You can open up the gearbox. However, this would only worth it if you can feel the motor running but the spur gear is not turning. If that is the case, then you could have a stripped gear in the gearbox.

If the problem is with the motor, then the most likely culprit is the encoder. You should take the cover off of the encoder and make sure that there is nothing in there blocking the sensor. A bad encoder is the most common problem with these motors.

You can determine if it is a mechanical problem with the mount by reaching into the housing with the motor removed and turning the worm spur gear with your finger to see if it moves.

#7 grom

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Posted 30 December 2012 - 12:24 PM

The black wheel is the sensor for the periodic error correction.

You can open up the gearbox. However, this would only worth it if you can feel the motor running but the spur gear is not turning. If that is the case, then you could have a stripped gear in the gearbox.

If the problem is with the motor, then the most likely culprit is the encoder. You should take the cover off of the encoder and make sure that there is nothing in there blocking the sensor. A bad encoder is the most common problem with these motors.

You can determine if it is a mechanical problem with the mount by reaching into the housing with the motor removed and turning the worm spur gear with your finger to see if it moves.


Thanks for the info.

I dont understand however the reference to the encoder. How could the encoder stop the motor from spinning? even if the encoder is broken, the motor should spin although the mount wouldnt know the position. Or I am missing something.

In any case, I put the motor in the freezer, gearbox included. After half an hour or so I checked it and it doesnt work, so it seems related to temperature.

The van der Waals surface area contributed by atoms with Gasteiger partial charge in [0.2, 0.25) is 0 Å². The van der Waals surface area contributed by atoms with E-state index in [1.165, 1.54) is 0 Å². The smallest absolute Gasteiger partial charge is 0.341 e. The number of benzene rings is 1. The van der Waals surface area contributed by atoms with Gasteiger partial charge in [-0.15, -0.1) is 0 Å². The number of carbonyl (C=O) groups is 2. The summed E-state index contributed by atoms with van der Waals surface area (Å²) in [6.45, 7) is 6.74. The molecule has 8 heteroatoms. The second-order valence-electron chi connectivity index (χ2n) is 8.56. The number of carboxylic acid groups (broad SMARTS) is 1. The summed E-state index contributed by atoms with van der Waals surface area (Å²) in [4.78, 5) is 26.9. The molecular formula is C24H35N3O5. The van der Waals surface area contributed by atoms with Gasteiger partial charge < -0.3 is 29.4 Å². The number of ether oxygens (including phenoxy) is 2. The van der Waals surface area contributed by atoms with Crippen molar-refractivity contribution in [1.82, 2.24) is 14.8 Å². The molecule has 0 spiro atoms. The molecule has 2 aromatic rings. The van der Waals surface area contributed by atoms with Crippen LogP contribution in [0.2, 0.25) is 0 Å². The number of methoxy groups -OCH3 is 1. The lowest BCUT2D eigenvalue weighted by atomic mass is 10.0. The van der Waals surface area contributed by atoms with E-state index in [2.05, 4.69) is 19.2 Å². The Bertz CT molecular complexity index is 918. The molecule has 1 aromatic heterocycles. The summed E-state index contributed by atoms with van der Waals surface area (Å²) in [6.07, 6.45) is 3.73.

I disassembled the gearbox, still not working. The only way to make it work is to nudge it manually with the arrow key pressed, then the motor suddenly starts to spin and continues until you reléase the key.
It seems like the motor has "dead spots".

I am considering disassembling the motor, out of curiosity, although it seems likely I will have to get a new one...

#8 EFT

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Posted 30 December 2012 - 12:37 PM

Thanks for the info.

I dont understand however the reference to the encoder. How could the encoder stop the motor from spinning? even if the encoder is broken, the motor should spin although the mount wouldnt know the position. Or I am missing something.

In any case, I put the motor in the freezer, gearbox included. After half an hour or so I checked it and it doesnt work, so it seems related to temperature.
I disassembled the gearbox, still not working. The only way to make it work is to nudge it manually with the arrow key pressed, then the motor suddenly starts to spin and continues until you reléase the key.
It seems like the motor has "dead spots".

I am considering disassembling the motor, out of curiosity, although it seems likely I will have to get a new one...


While a mechanical problem with the motor gearbox or a problem with the motor itself is possible, I find it to be a rare occurance. Small DC servos like this, while not high quality, are still relatively robust. However, if the axis were jammed and power continued to be supplied to the motor, something will give, either the gearbox, the motor windings or the motor board.